Oil prices plunged on Monday after the world’s top producers failed to reach an agreement on capping output aimed at easing a global supply glut during a meeting in Doha.
Hopes the world’s main producer cartel, Organisation of Petroleum Exporting Countries (OPEC), and other major exporters like Russia would agree to freeze output has helped scrap oil prices of the 13-year lows they touched in February.
But crude tanked after top producer Saudi Arabia walked away from the talks, which many hoped would ease a huge surplus in world supplies, because of a boycott by its rival Iran.
Oil tumbled in early Asian trade after the collapse of Sunday’s talks, with prices dropping as much as 7% in opening deals.
At around 0100 GMT, the US benchmark West Texas Intermediate (WTI) for May delivery was down $2.11, or 5.23%, from Friday’s close at $38.25 a barrel.
Global benchmark Brent crude for June lost 4.71%, or $2.03, to $41.07.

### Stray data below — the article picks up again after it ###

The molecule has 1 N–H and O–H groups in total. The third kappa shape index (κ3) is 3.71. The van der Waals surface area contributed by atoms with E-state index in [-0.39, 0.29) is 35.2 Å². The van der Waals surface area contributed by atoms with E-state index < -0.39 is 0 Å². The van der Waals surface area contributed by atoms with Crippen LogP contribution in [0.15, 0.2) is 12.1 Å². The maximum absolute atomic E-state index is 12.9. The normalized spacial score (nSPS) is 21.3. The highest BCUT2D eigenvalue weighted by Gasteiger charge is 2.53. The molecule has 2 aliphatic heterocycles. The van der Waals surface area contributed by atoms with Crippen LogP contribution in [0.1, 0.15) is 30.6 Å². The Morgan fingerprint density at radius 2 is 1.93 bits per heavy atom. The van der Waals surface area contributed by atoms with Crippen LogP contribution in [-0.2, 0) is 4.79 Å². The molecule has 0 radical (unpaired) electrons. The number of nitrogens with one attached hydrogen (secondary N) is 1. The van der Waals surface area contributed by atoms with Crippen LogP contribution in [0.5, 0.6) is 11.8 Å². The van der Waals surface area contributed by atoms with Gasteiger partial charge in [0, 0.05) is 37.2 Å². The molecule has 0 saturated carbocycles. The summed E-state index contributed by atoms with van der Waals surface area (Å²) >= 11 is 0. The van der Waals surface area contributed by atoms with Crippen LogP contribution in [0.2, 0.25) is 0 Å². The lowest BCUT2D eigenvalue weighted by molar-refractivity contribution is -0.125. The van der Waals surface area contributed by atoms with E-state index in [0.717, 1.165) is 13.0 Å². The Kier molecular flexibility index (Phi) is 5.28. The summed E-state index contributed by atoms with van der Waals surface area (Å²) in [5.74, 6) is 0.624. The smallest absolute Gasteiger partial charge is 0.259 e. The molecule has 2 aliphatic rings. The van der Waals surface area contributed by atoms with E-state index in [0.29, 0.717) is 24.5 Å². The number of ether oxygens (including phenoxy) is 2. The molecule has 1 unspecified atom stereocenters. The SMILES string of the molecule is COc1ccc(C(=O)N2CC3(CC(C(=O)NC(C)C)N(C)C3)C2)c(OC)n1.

“Despite many of the 18 oil producers believing the meeting in Doha was merely a rubber stamp affair for an oil production freeze, Saudi Arabia managed to throw a spanner in the works,” said Angus Nicholson, an analyst at IG Markets.
“With Saudi Arabia fighting proxy wars with Iran in Yemen and Syria/Iraq, it is understandable that they had little inclination to freeze their own production and make way for newly sanctions-free Iran to increase their market share.”
Members of the Organisation of the Petroleum Exporting Countries (OPEC) and other big producers have been seeking to ease a slump in oil prices that has cost them billions of dollars in lost revenue.
Major exporters around the world, from Nigeria to Venezuela and even kingpin Saudi Arabia, have suffered as prices have slumped to less than half their peak in mid-2014.
But Iran, which only recently returned to world oil markets after the lifting of Western sanctions in January, has ruled out capping its own production as it seeks to regain market share.
The opinion had been split over whether a deal on Sunday would be enough to tackle the global oversupply, which is also down to slowing demand in major consumer China and burgeoning US shale production.
“If oil holds above… $35, it will be clear that price gains in recent months have been mainly about the outlook for lower non-OPEC production and a weaker US dollar,” said Ric Spooner, chief market analyst at CMC Markets.